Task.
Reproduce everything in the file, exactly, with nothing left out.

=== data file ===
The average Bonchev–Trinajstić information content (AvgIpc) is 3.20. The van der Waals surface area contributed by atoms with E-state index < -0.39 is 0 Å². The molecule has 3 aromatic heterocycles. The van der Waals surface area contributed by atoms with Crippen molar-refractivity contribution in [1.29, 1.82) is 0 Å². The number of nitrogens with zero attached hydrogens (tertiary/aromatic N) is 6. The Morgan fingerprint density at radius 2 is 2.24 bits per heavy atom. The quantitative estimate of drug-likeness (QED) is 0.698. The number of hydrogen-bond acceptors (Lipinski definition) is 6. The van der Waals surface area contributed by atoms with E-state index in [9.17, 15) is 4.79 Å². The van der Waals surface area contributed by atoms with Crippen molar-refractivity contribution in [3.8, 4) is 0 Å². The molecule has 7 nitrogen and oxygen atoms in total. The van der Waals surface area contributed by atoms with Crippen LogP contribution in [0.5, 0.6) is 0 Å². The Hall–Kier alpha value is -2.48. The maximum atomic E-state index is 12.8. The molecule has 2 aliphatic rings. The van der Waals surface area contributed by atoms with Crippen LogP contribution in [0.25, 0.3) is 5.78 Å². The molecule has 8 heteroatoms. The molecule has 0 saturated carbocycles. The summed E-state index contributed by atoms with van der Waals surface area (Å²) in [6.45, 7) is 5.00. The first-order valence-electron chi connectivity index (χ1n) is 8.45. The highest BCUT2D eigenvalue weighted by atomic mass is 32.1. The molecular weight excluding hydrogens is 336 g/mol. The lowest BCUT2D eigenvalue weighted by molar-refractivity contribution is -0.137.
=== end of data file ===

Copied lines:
The average Bonchev–Trinajstić information content (AvgIpc) is 3.20. The van der Waals surface area contributed by atoms with E-state index < -0.39 is 0 Å². The molecule has 3 aromatic heterocycles. The van der Waals surface area contributed by atoms with Crippen molar-refractivity contribution in [1.29, 1.82) is 0 Å². The number of nitrogens with zero attached hydrogens (tertiary/aromatic N) is 6. The Morgan fingerprint density at radius 2 is 2.24 bits per heavy atom. The quantitative estimate of drug-likeness (QED) is 0.698. The number of hydrogen-bond acceptors (Lipinski definition) is 6. The van der Waals surface area contributed by atoms with E-state index in [9.17, 15) is 4.79 Å². The van der Waals surface area contributed by atoms with Crippen molar-refractivity contribution in [3.8, 4) is 0 Å². The molecule has 7 nitrogen and oxygen atoms in total. The van der Waals surface area contributed by atoms with Crippen LogP contribution in [0.5, 0.6) is 0 Å². The Hall–Kier alpha value is -2.48. The maximum atomic E-state index is 12.8. The molecule has 2 aliphatic rings. The van der Waals surface area contributed by atoms with Crippen LogP contribution in [0.25, 0.3) is 5.78 Å². The molecule has 8 heteroatoms. The molecule has 0 saturated carbocycles. The summed E-state index contributed by atoms with van der Waals surface area (Å²) in [6.45, 7) is 5.00. The first-order valence-electron chi connectivity index (χ1n) is 8.45. The highest BCUT2D eigenvalue weighted by atomic mass is 32.1. The molecular weight excluding hydrogens is 336 g/mol. The lowest BCUT2D eigenvalue weighted by molar-refractivity contribution is -0.137.